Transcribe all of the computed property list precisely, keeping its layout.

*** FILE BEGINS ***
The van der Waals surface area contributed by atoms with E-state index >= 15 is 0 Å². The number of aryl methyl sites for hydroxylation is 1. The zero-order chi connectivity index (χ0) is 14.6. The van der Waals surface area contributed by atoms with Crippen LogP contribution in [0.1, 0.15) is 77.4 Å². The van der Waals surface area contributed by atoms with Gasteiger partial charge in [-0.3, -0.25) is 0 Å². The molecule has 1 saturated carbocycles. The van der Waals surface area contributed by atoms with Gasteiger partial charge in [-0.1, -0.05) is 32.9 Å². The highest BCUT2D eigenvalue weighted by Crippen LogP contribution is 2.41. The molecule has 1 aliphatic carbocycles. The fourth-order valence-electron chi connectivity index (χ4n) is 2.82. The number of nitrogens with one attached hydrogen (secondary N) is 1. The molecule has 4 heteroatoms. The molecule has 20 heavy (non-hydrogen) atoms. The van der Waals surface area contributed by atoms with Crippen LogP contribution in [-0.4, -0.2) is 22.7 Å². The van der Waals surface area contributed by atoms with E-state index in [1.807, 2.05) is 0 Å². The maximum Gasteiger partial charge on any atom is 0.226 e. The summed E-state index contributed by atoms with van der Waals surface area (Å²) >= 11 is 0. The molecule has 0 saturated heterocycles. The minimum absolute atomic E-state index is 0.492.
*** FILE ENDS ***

The van der Waals surface area contributed by atoms with E-state index >= 15 is 0 Å². The number of aryl methyl sites for hydroxylation is 1. The zero-order chi connectivity index (χ0) is 14.6. The van der Waals surface area contributed by atoms with Crippen LogP contribution in [0.1, 0.15) is 77.4 Å². The van der Waals surface area contributed by atoms with Gasteiger partial charge in [-0.3, -0.25) is 0 Å². The molecule has 1 saturated carbocycles. The van der Waals surface area contributed by atoms with Gasteiger partial charge in [-0.1, -0.05) is 32.9 Å². The highest BCUT2D eigenvalue weighted by Crippen LogP contribution is 2.41. The molecule has 1 aliphatic carbocycles. The fourth-order valence-electron chi connectivity index (χ4n) is 2.82. The number of nitrogens with one attached hydrogen (secondary N) is 1. The molecule has 4 heteroatoms. The molecule has 20 heavy (non-hydrogen) atoms. The van der Waals surface area contributed by atoms with Crippen LogP contribution in [-0.4, -0.2) is 22.7 Å². The van der Waals surface area contributed by atoms with E-state index in [1.807, 2.05) is 0 Å². The maximum Gasteiger partial charge on any atom is 0.226 e. The summed E-state index contributed by atoms with van der Waals surface area (Å²) >= 11 is 0. The molecule has 0 saturated heterocycles. The minimum absolute atomic E-state index is 0.492.